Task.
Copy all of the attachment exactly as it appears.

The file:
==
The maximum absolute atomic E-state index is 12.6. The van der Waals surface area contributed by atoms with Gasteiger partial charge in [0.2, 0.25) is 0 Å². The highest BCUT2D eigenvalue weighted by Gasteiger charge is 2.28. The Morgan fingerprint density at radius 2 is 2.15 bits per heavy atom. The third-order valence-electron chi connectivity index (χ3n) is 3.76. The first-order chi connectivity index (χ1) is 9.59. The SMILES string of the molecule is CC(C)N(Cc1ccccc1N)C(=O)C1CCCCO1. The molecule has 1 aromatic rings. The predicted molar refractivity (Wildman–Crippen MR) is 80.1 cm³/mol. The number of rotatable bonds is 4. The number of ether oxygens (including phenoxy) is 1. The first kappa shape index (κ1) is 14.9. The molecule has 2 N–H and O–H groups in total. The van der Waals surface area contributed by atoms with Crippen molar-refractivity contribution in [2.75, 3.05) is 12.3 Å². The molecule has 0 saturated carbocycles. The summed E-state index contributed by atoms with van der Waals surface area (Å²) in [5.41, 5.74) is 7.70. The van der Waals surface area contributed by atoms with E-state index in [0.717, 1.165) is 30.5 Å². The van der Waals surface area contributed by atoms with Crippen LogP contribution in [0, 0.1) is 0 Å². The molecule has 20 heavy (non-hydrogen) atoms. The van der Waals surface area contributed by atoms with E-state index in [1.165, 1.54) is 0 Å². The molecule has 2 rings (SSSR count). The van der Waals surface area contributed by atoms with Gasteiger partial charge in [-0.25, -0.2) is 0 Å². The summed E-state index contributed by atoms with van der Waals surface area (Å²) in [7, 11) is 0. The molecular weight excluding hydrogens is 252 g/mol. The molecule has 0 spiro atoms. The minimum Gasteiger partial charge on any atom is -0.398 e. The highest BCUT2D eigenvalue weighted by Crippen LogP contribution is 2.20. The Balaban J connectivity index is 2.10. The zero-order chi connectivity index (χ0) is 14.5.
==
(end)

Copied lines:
The maximum absolute atomic E-state index is 12.6. The van der Waals surface area contributed by atoms with Gasteiger partial charge in [0.2, 0.25) is 0 Å². The highest BCUT2D eigenvalue weighted by Gasteiger charge is 2.28. The Morgan fingerprint density at radius 2 is 2.15 bits per heavy atom. The third-order valence-electron chi connectivity index (χ3n) is 3.76. The first-order chi connectivity index (χ1) is 9.59. The SMILES string of the molecule is CC(C)N(Cc1ccccc1N)C(=O)C1CCCCO1. The molecule has 1 aromatic rings. The predicted molar refractivity (Wildman–Crippen MR) is 80.1 cm³/mol. The number of rotatable bonds is 4. The number of ether oxygens (including phenoxy) is 1. The first kappa shape index (κ1) is 14.9. The molecule has 2 N–H and O–H groups in total. The van der Waals surface area contributed by atoms with Crippen molar-refractivity contribution in [2.75, 3.05) is 12.3 Å². The molecule has 0 saturated carbocycles. The summed E-state index contributed by atoms with van der Waals surface area (Å²) in [5.41, 5.74) is 7.70. The van der Waals surface area contributed by atoms with E-state index in [0.717, 1.165) is 30.5 Å². The van der Waals surface area contributed by atoms with Crippen LogP contribution in [0, 0.1) is 0 Å². The molecule has 20 heavy (non-hydrogen) atoms. The van der Waals surface area contributed by atoms with E-state index in [1.165, 1.54) is 0 Å². The molecule has 2 rings (SSSR count). The van der Waals surface area contributed by atoms with Gasteiger partial charge in [-0.25, -0.2) is 0 Å². The summed E-state index contributed by atoms with van der Waals surface area (Å²) in [7, 11) is 0. The molecular weight excluding hydrogens is 252 g/mol. The molecule has 0 spiro atoms. The minimum Gasteiger partial charge on any atom is -0.398 e. The highest BCUT2D eigenvalue weighted by Crippen LogP contribution is 2.20. The Balaban J connectivity index is 2.10. The zero-order chi connectivity index (χ0) is 14.5.